Creating a Collaborative Environment
Today, many of us in the pain community find ourselves in the age of information, technology and collaborative tools. As a result, we also discover that there has been a “paradigm shift” in the approach to solving common problems. Because of the internet and collaborative tools, top to bottom hierarchies are less prevalent, and a peer to peer system has emerged as an efficient way to tackle shared problems through crowdsourcing.
How has crowdsourcing shared problems offer us an “opportunity to re-think and re-invent conventional processes?”
Buzz words like “crowdfunding, transparency, remaining fluid, adding value, subject matter experts, merit, transparency and contributions” have become terms associated with using collaborative tools. With that said, the purpose of this web page is to examine some ideas about how we can effectively crowdsource a common problem utilizing collaborative tools. We will also compare and contrast how collaborative tools have disrupted traditional leadership in favor of collaborative leadership.
Let’s take a closer examination of the term “crowdsourcing,” and what it means to “crowdsource” a common problem.
Below is a brief explanation of “crowdsourcing” by crowdsourcingweek.com titled “What is Crowdsourcing?”
The article states:
Crowdsourcing is the practice of engaging a ‘crowd’ or group for a common goal — often innovation, problem solving, or efficiency. It is powered by new technologies, social media and web 2.0.10. Crowdsourcing can take place on many different levels and across various industries. Thanks to our growing connectivity, it is now easier than ever for individuals to collectively contribute — whether with ideas, time, expertise, or funds — to a project or cause.
“The collective mobilization to solve a common problem is crowd-sourcing.”
“This phenomenon can provide organizations with access to new ideas and solutions, deeper consumer engagement, opportunities for co-creation, optimization of tasks, and reduced costs. The Internet and social media have brought organizations closer to their stakeholders, laying the groundwork for new ways of collaborating and creating value together like never before.”
“The future is human-centric, all about participation and the ability to co-create via an increasingly connected world. This new way of doing things – crowdsourcing, crowdfunding, co-creation, collaboration, and open innovation – is challenging business models and workings of organizations across the board, offering an immense opportunity to rethink and reinvent conventional processes.”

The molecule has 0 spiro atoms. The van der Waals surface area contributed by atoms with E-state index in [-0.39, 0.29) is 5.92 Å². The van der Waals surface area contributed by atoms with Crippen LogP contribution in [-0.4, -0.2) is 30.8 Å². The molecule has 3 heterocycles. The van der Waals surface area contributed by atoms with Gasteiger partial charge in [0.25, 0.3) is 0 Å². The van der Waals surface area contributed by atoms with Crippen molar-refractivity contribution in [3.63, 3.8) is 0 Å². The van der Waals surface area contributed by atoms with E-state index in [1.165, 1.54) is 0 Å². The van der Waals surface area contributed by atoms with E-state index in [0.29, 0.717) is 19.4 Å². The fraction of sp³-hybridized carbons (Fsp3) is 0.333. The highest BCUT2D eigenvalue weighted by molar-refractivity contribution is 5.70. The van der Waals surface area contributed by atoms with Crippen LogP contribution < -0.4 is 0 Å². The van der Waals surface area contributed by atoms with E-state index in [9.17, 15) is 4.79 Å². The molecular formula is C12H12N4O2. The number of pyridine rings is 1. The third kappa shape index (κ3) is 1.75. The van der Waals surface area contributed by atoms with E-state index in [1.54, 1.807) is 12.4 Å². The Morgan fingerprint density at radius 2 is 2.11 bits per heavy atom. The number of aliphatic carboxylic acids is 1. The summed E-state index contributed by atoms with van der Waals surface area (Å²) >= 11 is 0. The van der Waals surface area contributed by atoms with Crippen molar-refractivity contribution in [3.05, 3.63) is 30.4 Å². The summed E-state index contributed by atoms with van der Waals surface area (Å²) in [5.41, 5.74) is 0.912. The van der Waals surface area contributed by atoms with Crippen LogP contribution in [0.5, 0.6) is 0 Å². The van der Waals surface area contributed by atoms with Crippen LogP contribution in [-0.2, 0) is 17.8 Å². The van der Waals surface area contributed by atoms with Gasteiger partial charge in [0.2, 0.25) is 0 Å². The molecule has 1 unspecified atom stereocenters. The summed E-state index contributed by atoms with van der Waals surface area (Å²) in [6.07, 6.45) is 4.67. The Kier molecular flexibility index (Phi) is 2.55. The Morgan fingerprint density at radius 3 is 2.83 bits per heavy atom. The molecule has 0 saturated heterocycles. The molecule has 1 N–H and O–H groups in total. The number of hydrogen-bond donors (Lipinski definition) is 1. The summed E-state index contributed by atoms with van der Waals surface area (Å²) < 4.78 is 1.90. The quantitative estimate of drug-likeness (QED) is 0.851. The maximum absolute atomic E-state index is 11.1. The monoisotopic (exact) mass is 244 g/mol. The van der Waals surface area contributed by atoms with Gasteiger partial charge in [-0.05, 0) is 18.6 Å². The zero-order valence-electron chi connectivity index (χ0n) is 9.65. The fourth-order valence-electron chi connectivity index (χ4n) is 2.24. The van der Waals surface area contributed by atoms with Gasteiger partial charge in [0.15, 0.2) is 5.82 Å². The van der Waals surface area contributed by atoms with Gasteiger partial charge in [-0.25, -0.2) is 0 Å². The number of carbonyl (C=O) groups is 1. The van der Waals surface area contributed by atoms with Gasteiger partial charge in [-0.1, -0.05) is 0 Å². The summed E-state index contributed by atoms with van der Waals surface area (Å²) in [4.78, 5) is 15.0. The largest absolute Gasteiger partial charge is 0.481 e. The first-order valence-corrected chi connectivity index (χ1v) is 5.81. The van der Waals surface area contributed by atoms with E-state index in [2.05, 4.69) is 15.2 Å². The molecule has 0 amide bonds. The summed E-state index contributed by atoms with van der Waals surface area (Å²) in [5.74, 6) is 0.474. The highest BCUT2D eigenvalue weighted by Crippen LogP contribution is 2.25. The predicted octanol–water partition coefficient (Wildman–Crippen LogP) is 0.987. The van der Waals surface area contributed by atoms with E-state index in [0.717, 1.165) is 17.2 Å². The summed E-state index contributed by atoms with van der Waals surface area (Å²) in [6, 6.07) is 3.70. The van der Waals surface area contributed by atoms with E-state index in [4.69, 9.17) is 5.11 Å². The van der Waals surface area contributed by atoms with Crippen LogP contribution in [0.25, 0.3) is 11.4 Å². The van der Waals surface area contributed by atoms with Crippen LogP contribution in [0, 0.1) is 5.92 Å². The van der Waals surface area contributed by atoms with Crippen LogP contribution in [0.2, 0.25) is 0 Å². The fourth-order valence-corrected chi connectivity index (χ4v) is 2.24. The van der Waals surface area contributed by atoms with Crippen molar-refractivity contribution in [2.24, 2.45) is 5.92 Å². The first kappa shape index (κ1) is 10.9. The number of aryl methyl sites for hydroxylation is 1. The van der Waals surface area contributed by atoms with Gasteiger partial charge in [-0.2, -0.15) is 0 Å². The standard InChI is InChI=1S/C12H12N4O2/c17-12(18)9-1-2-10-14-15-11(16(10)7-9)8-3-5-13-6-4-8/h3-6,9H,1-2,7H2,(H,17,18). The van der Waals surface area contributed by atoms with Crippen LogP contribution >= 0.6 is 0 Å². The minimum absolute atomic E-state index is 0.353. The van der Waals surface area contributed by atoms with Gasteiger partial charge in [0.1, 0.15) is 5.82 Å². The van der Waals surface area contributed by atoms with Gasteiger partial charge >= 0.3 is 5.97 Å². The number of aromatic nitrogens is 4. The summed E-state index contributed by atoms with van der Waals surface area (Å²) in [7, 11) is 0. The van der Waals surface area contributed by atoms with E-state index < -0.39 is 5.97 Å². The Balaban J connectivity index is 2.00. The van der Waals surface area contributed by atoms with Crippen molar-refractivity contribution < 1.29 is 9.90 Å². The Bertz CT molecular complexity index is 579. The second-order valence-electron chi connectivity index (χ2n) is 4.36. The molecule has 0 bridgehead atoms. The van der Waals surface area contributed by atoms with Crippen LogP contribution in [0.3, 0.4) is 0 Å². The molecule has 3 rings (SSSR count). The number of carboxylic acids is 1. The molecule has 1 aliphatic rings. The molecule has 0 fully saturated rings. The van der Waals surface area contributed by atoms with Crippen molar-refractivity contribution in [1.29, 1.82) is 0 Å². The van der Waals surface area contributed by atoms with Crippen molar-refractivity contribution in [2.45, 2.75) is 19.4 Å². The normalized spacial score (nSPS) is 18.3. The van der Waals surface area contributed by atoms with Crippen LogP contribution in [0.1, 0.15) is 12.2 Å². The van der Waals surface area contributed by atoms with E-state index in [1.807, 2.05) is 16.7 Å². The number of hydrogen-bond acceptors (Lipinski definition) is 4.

As a community advocating for pain patients, we will need to embrace opportunities to rethink and reinvent conventional processes to be successful.
A Paradigm Shift: Traditional vs. Collaborative Leadership
So, how has collective problem solving evolved in the age of information, technology and collaborative tools?
How has crowdsourcing offered us an “opportunity to re-think and re-invent conventional processes?”
In the article, “Between Traditional and Collaborative Leaders” posted by jartese on Nov 8th, 2013 on blog.innocentive.com the author describes in more detail how a collaborative environment differs from a traditional business or work setting by stating:
Traditional Leaders: The traditional corporate approach to power is one of singular authority. Traditional leaders in the corporate world believe that their power derives from their position of authority. Old school corporate hierarchy often bestows power based on longevity with a secondary look at prior results. The longer you stay with your firm, the farther up the ladder you progress, the greater your power.
Collaborative Leaders: The new approach of collaborative leadership recognizes that power is greatest in a collective team. By encouraging equal participation across all levels, collaborative leaders allow solutions to develop from the best ideas of the group and take a team approach to problem solving.
Traditional: Maintaining ownership of information is the hallmark of traditional leaders. From a power perspective, information is power. Releasing information on a “need to know” basis allows traditional leaders to maintain authority and control.